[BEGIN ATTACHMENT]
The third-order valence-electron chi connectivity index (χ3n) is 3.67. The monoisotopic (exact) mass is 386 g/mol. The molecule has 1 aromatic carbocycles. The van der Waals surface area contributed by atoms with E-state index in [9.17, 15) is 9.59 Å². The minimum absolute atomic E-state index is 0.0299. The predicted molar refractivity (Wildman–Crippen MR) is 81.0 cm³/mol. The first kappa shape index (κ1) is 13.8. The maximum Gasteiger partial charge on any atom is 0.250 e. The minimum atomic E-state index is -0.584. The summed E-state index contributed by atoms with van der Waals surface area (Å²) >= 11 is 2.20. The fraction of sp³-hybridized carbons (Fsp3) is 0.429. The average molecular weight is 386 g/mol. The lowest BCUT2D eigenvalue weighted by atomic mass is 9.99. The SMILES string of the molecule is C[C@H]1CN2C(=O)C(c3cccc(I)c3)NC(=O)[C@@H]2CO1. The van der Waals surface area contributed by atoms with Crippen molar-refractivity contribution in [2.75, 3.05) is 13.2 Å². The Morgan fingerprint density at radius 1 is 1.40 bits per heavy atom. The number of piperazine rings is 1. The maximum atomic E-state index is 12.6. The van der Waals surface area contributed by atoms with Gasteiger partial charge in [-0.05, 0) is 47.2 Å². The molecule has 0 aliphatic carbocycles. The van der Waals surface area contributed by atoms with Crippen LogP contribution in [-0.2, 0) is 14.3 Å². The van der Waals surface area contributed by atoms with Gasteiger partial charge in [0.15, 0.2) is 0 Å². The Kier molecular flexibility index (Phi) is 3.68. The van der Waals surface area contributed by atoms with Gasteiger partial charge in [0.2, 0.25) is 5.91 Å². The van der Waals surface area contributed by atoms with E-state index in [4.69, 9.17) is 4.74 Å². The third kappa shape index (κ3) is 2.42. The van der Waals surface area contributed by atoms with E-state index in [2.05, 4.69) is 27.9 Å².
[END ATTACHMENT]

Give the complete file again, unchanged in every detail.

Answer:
The third-order valence-electron chi connectivity index (χ3n) is 3.67. The monoisotopic (exact) mass is 386 g/mol. The molecule has 1 aromatic carbocycles. The van der Waals surface area contributed by atoms with E-state index in [9.17, 15) is 9.59 Å². The minimum absolute atomic E-state index is 0.0299. The predicted molar refractivity (Wildman–Crippen MR) is 81.0 cm³/mol. The first kappa shape index (κ1) is 13.8. The maximum Gasteiger partial charge on any atom is 0.250 e. The minimum atomic E-state index is -0.584. The summed E-state index contributed by atoms with van der Waals surface area (Å²) >= 11 is 2.20. The fraction of sp³-hybridized carbons (Fsp3) is 0.429. The average molecular weight is 386 g/mol. The lowest BCUT2D eigenvalue weighted by atomic mass is 9.99. The SMILES string of the molecule is C[C@H]1CN2C(=O)C(c3cccc(I)c3)NC(=O)[C@@H]2CO1. The van der Waals surface area contributed by atoms with Crippen molar-refractivity contribution in [2.75, 3.05) is 13.2 Å². The Morgan fingerprint density at radius 1 is 1.40 bits per heavy atom. The number of piperazine rings is 1. The maximum atomic E-state index is 12.6. The van der Waals surface area contributed by atoms with Gasteiger partial charge in [-0.05, 0) is 47.2 Å². The molecule has 0 aliphatic carbocycles. The van der Waals surface area contributed by atoms with Crippen LogP contribution in [-0.2, 0) is 14.3 Å². The van der Waals surface area contributed by atoms with Gasteiger partial charge in [0.15, 0.2) is 0 Å². The Kier molecular flexibility index (Phi) is 3.68. The van der Waals surface area contributed by atoms with Gasteiger partial charge in [0.2, 0.25) is 5.91 Å². The van der Waals surface area contributed by atoms with E-state index in [4.69, 9.17) is 4.74 Å². The third kappa shape index (κ3) is 2.42. The van der Waals surface area contributed by atoms with E-state index in [2.05, 4.69) is 27.9 Å².